You should consider being immunised against Japanese encephalitis before you travel to certain countries in Southeast Asia and the Far East.
Japanese encephalitis can be a serious illness causing inflammation of the brain. The risk of developing Japanese encephalitis is very low. However, you may need the vaccine if you are staying longer than a month. Check with your practice nurse 6-8 weeks before you travel to see if you should have this vaccination.
What is Japanese encephalitis?
Japanese encephalitis is caused by a virus. It used to be called Japanese B encephalitis. It is passed to humans by the bite of an infected mosquito. It cannot be transmitted by other humans. These mosquitoes often feed on pigs and wading birds (such as herons). So Japanese encephalitis is more common in areas where pigs and wading birds are found. In particular it is common in areas of rice fields (paddy fields) and pig farms.
Japanese encephalitis is usually a mild illness. In many cases there are no symptoms. However, in a small number of cases (about 1 in 250 infected people) the illness is much more serious. In these people, the infection may start with high temperature (fever), tiredness, headache, being sick (vomiting) and sometimes confusion and agitation. This may progress to inflammation of the brain (encephalitis). This can cause permanent brain damage and is fatal in some cases.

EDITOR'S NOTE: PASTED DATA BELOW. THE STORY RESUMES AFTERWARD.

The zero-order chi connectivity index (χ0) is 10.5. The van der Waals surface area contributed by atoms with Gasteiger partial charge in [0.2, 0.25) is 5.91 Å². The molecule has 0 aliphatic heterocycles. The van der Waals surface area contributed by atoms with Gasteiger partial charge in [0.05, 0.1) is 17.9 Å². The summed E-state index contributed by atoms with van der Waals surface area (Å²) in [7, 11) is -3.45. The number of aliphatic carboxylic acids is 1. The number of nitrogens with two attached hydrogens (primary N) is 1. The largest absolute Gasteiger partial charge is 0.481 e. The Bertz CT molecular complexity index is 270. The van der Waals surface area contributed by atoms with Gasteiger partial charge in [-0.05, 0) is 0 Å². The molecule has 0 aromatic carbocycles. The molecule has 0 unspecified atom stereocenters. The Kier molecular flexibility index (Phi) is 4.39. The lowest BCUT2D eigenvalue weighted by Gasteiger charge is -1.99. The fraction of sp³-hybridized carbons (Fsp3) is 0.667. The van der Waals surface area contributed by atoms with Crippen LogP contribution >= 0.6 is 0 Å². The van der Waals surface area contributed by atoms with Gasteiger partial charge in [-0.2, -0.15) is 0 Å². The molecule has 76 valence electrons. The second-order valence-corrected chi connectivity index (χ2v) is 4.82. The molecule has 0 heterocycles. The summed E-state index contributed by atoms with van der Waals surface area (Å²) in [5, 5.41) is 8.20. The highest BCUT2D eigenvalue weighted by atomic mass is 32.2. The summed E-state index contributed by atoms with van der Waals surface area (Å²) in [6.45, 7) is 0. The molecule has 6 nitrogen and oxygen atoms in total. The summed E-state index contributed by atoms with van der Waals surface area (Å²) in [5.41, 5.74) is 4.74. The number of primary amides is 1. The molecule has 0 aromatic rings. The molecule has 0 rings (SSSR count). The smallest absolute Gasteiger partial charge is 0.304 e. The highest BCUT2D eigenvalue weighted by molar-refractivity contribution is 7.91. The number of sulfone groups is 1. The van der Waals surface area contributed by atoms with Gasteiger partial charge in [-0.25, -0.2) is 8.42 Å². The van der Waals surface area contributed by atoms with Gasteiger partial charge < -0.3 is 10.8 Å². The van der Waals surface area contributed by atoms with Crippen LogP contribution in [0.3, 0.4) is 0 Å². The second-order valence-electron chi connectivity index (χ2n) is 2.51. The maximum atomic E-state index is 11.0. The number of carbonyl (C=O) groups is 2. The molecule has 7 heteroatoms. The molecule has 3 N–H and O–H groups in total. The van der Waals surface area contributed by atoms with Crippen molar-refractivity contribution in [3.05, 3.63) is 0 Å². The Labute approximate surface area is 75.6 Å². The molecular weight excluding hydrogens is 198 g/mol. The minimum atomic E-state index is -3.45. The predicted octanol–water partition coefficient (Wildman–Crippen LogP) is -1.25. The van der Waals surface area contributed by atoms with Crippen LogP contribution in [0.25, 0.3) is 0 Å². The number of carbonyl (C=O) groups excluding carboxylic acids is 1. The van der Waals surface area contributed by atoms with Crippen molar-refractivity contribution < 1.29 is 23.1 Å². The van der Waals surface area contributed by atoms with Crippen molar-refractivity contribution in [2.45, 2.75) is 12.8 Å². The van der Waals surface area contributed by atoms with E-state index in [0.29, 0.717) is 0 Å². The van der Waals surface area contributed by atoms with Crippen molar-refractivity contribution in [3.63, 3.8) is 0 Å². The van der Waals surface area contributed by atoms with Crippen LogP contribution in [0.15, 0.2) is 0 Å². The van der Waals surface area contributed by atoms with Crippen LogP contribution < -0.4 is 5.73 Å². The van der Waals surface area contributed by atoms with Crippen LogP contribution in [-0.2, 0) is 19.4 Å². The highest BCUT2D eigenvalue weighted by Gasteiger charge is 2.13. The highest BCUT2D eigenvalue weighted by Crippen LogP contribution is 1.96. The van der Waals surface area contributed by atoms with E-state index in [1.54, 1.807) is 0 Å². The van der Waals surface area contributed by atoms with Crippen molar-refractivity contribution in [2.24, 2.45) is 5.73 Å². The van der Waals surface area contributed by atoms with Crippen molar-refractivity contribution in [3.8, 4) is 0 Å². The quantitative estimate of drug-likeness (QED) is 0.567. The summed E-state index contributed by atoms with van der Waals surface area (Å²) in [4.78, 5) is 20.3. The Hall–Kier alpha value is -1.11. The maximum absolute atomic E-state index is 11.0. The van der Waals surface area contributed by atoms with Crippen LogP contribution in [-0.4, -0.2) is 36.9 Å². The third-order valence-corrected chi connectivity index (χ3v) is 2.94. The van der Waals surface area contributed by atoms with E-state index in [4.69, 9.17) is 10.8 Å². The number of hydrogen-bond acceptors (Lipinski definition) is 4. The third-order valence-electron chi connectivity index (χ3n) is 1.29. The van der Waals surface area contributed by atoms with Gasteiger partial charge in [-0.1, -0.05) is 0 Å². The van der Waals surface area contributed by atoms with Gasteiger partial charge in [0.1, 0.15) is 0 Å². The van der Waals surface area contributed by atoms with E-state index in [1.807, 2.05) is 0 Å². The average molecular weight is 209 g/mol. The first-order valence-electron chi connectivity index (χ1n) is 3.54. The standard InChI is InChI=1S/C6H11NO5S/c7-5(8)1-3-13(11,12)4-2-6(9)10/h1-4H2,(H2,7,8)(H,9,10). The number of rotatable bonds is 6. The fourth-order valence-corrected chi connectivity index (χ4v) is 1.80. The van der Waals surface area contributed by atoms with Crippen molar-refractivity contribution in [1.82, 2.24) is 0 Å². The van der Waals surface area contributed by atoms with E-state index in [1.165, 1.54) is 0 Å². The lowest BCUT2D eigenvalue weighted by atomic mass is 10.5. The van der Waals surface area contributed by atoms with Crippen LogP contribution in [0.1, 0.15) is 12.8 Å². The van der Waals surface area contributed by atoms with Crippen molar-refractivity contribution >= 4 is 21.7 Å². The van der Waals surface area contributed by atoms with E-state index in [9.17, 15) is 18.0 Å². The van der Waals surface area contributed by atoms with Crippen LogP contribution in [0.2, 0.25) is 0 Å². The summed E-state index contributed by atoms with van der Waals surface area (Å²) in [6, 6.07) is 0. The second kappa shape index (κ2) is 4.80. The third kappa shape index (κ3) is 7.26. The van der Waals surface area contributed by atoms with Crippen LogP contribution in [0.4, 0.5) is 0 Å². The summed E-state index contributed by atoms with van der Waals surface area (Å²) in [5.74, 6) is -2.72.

Japanese encephalitis occurs throughout Southeast Asia and the Far East. It is mainly a problem in rural farming areas. It occurs more commonly in the rainy season when the mosquitoes are most active. This season (known as the transmission season) varies between countries. For example: